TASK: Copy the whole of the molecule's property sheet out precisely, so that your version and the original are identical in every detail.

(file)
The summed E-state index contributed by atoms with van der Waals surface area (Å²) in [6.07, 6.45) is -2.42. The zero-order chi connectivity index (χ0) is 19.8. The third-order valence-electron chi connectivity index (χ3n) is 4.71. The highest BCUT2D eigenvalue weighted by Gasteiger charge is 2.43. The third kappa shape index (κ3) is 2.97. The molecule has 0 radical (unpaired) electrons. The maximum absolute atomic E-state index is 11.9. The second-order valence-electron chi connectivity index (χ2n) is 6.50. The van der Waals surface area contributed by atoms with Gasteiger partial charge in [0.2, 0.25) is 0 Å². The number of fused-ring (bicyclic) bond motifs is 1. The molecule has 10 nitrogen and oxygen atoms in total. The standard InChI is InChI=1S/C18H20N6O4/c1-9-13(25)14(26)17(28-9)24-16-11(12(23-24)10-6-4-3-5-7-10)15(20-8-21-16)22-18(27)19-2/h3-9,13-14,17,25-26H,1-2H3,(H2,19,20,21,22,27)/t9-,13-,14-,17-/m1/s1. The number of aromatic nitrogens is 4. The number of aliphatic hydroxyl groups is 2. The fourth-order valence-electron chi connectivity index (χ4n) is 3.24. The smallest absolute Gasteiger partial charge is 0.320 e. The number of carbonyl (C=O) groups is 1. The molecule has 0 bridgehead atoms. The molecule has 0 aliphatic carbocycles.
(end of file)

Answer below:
The summed E-state index contributed by atoms with van der Waals surface area (Å²) in [6.07, 6.45) is -2.42. The zero-order chi connectivity index (χ0) is 19.8. The third-order valence-electron chi connectivity index (χ3n) is 4.71. The highest BCUT2D eigenvalue weighted by Gasteiger charge is 2.43. The third kappa shape index (κ3) is 2.97. The molecule has 0 radical (unpaired) electrons. The maximum absolute atomic E-state index is 11.9. The second-order valence-electron chi connectivity index (χ2n) is 6.50. The van der Waals surface area contributed by atoms with Gasteiger partial charge in [0.2, 0.25) is 0 Å². The number of fused-ring (bicyclic) bond motifs is 1. The molecule has 10 nitrogen and oxygen atoms in total. The standard InChI is InChI=1S/C18H20N6O4/c1-9-13(25)14(26)17(28-9)24-16-11(12(23-24)10-6-4-3-5-7-10)15(20-8-21-16)22-18(27)19-2/h3-9,13-14,17,25-26H,1-2H3,(H2,19,20,21,22,27)/t9-,13-,14-,17-/m1/s1. The number of aromatic nitrogens is 4. The number of aliphatic hydroxyl groups is 2. The fourth-order valence-electron chi connectivity index (χ4n) is 3.24. The smallest absolute Gasteiger partial charge is 0.320 e. The number of carbonyl (C=O) groups is 1. The molecule has 0 bridgehead atoms. The molecule has 0 aliphatic carbocycles.